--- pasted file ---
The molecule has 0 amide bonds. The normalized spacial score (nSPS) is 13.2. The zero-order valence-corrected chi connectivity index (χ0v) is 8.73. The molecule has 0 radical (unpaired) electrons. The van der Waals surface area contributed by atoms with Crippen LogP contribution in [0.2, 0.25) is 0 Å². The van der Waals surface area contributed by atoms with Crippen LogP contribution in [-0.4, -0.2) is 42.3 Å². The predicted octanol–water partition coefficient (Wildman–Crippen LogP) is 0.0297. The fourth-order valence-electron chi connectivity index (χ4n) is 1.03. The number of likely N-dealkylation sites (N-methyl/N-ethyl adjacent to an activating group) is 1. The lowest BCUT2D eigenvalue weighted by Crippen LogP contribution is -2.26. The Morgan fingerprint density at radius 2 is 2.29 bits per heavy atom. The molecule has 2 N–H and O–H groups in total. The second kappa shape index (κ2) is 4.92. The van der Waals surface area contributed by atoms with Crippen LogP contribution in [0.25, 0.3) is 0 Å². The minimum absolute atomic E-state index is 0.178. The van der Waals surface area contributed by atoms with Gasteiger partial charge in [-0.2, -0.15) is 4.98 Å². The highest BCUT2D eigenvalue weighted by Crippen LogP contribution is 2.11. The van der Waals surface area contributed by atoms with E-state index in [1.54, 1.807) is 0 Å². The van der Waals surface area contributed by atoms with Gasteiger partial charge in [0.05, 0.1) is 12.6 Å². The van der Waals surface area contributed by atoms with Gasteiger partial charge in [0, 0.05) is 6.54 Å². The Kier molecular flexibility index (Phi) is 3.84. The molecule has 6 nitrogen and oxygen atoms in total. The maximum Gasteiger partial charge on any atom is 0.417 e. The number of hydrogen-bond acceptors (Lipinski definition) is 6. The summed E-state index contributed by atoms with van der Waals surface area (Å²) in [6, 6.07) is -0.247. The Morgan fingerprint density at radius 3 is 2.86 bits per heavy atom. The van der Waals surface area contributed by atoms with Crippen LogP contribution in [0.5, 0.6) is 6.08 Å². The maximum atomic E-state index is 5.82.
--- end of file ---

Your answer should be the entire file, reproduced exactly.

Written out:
The molecule has 0 amide bonds. The normalized spacial score (nSPS) is 13.2. The zero-order valence-corrected chi connectivity index (χ0v) is 8.73. The molecule has 0 radical (unpaired) electrons. The van der Waals surface area contributed by atoms with Crippen LogP contribution in [0.2, 0.25) is 0 Å². The van der Waals surface area contributed by atoms with Crippen LogP contribution in [-0.4, -0.2) is 42.3 Å². The predicted octanol–water partition coefficient (Wildman–Crippen LogP) is 0.0297. The fourth-order valence-electron chi connectivity index (χ4n) is 1.03. The number of likely N-dealkylation sites (N-methyl/N-ethyl adjacent to an activating group) is 1. The lowest BCUT2D eigenvalue weighted by Crippen LogP contribution is -2.26. The Morgan fingerprint density at radius 2 is 2.29 bits per heavy atom. The molecule has 2 N–H and O–H groups in total. The second kappa shape index (κ2) is 4.92. The van der Waals surface area contributed by atoms with Crippen LogP contribution in [0.25, 0.3) is 0 Å². The minimum absolute atomic E-state index is 0.178. The van der Waals surface area contributed by atoms with Gasteiger partial charge in [-0.2, -0.15) is 4.98 Å². The highest BCUT2D eigenvalue weighted by Crippen LogP contribution is 2.11. The van der Waals surface area contributed by atoms with E-state index in [1.54, 1.807) is 0 Å². The van der Waals surface area contributed by atoms with Gasteiger partial charge in [0.05, 0.1) is 12.6 Å². The van der Waals surface area contributed by atoms with Gasteiger partial charge in [0, 0.05) is 6.54 Å². The Kier molecular flexibility index (Phi) is 3.84. The molecule has 6 nitrogen and oxygen atoms in total. The maximum Gasteiger partial charge on any atom is 0.417 e. The number of hydrogen-bond acceptors (Lipinski definition) is 6. The summed E-state index contributed by atoms with van der Waals surface area (Å²) in [6, 6.07) is -0.247. The Morgan fingerprint density at radius 3 is 2.86 bits per heavy atom. The van der Waals surface area contributed by atoms with Crippen LogP contribution in [0.5, 0.6) is 6.08 Å². The maximum atomic E-state index is 5.82.